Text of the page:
Matthew 11:12-19 Festival of the Reformation


Neither Dance Nor Dirge

Matthew 11:12-19

photo by Teo’s photo on Flickr

Go to any farmer’s market, open-air craft fair, or urban street bazaar, and you can get a reasonable idea of the market Jesus is speaking about in our Gospel. The merchants arrive and set out their wares for the day, and soon the customers come looking for the best deals. And while this is going on, And kids will be kids, whether in ancient Palestine, or 21stcentury America. Playing happily one minute, the next minute the children are looking about for something to do. And then comes one of the most maddening, tedious conversations ever you will hear from child or adult:

“So, what do you want to do?”

“I don’t know.” “What do you want to do?”

“I don’t know.” “What do you want to do?”

“We could do this.”

“Nah, I don’t want to do that.”

“Oh, okay.” “How about this?”

“I really don’t want to do that either.”

“Huh.”“Yeah. I guess there’s nothing to do.”

Suggesting things to do, but the other person not only wants to do none of them, but neither do they offer an idea of what they might want to do. There are times when people are more focused on having a problem, than on finding a solution for the problem. Jesus presents a situation as a metaphor. There were kids that went to the marketplace, the gathering place, looking for something to do. But when some suggested they play wedding games, the other mates weren’t interested in doing that, they weren’t in the mood to dance and be happy; so they counter with the idea of a playing funeral games, but their mates don’t want to do that either, they weren’t in the mood to be mournful. They just weren’t in the mind for a solution.

I.

But Jesus isn’t talking about games around the marketplace. He’s talking about how his hearers regard salvation. They want a Savior; they just don’t want a savior like he is. They don’t want the message he proclaims, in fact, they would like him to change the message to suit them.

We can better understand what Jesus is talking about if we look back a few verses. The few brief verses of Gospel read earlier are part of a larger section in the Gospel of Matthew in which John the Baptist, then sitting in jail, has sent to Christ two of his disciples, with a question, “Are you the one who is to come, or shall we look for another?” (Matthew 11:3) When the messengers had gone back, Christ begins to teach the crowds concerning John. Part of that teaching is before us.

When John the Baptist preached he had a pretty austere lifestyle. Some today, if they were being charitable, might call him a minimalist. He lived in the wilderness eating locust and wild honey. He was the second Elijah pointing to the coming of the Messiah. John didn’t take a drink now and then, you didn’t find him at feasts; he was all about the business of being the messenger appointed by God. And his rugged ‘no frills’ lifestyle accentuated the message to repent, for the kingdom of God was at hand. Many went out to hear him preach, and as a result, many were baptized in the Jordan River. While many believed, many didn’t like what they heard. John’s message declared that man couldn’t find favor with God on his own; that his works count for nothing.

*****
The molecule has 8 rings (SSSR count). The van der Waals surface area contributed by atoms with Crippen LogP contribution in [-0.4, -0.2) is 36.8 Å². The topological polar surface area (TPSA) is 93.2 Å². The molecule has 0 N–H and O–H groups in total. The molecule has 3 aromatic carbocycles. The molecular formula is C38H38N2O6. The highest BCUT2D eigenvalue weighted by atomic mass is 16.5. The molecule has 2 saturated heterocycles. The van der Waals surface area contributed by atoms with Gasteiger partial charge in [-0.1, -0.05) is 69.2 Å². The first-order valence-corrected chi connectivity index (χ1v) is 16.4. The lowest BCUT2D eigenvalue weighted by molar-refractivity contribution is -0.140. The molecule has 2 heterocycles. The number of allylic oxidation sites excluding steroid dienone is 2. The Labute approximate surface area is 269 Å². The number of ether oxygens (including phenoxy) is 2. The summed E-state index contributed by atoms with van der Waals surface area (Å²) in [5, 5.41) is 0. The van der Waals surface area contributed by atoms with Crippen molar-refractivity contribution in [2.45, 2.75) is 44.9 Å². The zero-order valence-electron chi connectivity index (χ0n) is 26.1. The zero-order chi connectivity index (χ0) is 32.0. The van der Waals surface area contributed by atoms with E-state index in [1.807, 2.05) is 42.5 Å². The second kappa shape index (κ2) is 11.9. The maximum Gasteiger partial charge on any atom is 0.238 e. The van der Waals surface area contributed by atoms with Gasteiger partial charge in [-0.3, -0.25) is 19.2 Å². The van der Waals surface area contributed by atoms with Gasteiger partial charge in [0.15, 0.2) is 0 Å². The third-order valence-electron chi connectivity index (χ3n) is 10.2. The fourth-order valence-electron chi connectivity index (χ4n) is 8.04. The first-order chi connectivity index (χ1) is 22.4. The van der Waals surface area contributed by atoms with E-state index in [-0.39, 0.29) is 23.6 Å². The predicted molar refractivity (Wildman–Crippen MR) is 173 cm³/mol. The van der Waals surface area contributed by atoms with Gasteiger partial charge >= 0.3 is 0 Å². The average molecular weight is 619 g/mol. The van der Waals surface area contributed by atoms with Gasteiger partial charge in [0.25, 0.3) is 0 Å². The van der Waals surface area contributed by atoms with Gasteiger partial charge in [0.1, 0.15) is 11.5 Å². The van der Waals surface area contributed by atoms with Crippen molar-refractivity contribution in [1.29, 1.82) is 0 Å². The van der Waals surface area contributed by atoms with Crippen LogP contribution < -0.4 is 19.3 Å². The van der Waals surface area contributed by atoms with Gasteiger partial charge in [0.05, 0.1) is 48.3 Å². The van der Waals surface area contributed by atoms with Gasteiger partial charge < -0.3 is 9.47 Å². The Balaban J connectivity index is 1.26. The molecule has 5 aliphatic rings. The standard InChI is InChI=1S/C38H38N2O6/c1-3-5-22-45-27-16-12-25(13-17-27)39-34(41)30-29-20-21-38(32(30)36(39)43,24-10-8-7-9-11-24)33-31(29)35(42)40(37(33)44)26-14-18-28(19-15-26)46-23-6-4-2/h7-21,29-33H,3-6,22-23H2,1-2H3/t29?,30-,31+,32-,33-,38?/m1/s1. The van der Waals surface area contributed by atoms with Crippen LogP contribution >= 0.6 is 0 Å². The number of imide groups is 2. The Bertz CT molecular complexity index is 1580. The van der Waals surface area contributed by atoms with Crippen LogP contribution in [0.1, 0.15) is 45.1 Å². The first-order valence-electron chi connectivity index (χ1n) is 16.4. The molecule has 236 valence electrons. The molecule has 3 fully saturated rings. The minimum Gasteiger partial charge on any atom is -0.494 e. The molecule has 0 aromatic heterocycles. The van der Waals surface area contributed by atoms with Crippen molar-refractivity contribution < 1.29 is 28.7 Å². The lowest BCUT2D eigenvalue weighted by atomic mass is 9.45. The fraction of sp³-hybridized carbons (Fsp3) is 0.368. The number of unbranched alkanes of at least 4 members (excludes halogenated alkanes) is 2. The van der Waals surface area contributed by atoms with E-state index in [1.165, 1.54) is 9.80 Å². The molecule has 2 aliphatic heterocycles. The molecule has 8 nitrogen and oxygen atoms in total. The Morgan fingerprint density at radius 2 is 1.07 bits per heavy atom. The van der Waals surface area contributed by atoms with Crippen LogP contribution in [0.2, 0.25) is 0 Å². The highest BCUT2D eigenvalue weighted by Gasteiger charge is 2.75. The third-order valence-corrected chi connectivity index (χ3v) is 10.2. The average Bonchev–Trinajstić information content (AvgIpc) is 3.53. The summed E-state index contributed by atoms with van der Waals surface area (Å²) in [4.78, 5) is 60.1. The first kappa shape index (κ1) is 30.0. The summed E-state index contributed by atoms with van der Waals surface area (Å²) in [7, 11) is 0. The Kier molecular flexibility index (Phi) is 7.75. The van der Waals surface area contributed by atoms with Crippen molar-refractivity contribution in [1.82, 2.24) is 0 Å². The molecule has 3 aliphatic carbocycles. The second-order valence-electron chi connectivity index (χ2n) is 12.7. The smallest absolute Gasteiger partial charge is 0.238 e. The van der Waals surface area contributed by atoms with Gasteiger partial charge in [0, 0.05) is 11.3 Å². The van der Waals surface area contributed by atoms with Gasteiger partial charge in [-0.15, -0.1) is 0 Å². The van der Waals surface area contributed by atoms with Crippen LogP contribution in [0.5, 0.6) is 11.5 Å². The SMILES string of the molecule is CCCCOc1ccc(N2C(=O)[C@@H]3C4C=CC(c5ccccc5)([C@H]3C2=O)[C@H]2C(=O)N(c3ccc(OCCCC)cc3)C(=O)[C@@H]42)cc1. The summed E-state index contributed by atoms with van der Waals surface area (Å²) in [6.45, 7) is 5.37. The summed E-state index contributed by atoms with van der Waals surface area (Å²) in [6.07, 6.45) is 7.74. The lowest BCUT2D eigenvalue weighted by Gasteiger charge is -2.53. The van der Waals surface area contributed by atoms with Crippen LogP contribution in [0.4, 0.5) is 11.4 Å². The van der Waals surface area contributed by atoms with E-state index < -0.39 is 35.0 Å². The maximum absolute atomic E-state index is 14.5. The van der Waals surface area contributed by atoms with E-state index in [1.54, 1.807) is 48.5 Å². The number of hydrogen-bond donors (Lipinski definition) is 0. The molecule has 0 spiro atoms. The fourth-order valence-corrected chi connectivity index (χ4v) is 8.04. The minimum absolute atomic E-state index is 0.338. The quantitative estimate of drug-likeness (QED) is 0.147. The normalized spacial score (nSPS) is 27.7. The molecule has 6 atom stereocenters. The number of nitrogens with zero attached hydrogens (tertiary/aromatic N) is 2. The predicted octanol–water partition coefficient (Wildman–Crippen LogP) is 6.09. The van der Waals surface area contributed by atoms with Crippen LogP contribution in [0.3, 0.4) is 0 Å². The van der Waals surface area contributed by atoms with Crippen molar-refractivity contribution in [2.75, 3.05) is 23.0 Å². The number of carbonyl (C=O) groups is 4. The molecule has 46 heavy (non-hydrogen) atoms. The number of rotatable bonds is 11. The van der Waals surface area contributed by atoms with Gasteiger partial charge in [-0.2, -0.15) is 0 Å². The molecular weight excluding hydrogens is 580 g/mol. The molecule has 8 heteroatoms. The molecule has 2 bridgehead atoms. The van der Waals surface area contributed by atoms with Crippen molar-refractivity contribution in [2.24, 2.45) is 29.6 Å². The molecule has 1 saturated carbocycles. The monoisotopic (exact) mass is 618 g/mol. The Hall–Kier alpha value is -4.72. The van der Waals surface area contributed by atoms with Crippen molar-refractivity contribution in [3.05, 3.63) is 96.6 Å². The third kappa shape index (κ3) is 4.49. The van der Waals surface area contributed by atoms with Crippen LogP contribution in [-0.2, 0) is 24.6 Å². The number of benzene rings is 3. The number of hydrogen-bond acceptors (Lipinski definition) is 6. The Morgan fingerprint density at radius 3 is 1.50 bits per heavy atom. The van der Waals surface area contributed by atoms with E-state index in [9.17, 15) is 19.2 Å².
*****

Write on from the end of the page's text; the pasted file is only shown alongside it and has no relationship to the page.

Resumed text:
Now while they didn’t like what they heard, they had a hard time disputing what John said, because John’s preaching was in fact Scriptural. They needed another reason to justify why they would turn away from John. If you can’t impeach the message, impeach the messenger. So they took out after John’s lifestyle; any guy who lives out in the wilderness and wears camel’s hair, well he has to be a bit nuts, they even said that John might be demon-possessed. The implication is that surely you don’t want to be getting your spiritual advise from a lunatic, a demon-possessed lunatic, do you?

Then along comes Jesus, just as John had foretold. In fact, one day John outed Jesus from the crowd declaring, “Behold, the Lamb of God, who takes away the sin of the world.” And although Jesus was the sacrificial lamb on the way to the cross, he did not live the austere lifestyle of John. Jesus travels from town to town, accepting and participating in the hospitality offered by others, eating and drinking what is wholesomely set before him. Christ first recorded miracle is while he is attending a wedding feast with his mother, and turns water into wine for the celebration.

Christ came to bring good news to the poor; to bind up the brokenhearted, to proclaim liberty to the captives, and the opening of the prison to those who are bound; to proclaim the year of the LORD’s favor, to comfort all who mourn; to grant to those who mourn in Zion—to give them a beautiful headdress instead of ashes, the oil of gladness instead of mourning, the garment of praise instead of a faint spirit; that they may be called oaks of righteousness, the planting of the LORD, that he may be glorified. (Isaiah 61:1-3). And freely eating and drinking, and participating in the pleasant things of life, were in harmony with the message of Christ.

Both John and Jesus were preaching repentance for the forgiveness of sins. In the terms of the children in the market place there were two games in town from which you could choose. If you didn’t like the ‘funeral dirge’ lifestyle of John, then chances are you would like the happier, freer lifestyle of Jesus. Yet while many did believe Jesus, the same people who rejected John rejected Jesus. The same ones who would say “don’t listen to John because he is so austere he must be demon possessed,” were the ones who said, “don’t listen to Jesus because he eats and drinks wine, so he must be a glutton and a drunk, and he eats with sinners and tax collectors; and we think he’s demon possessed too.”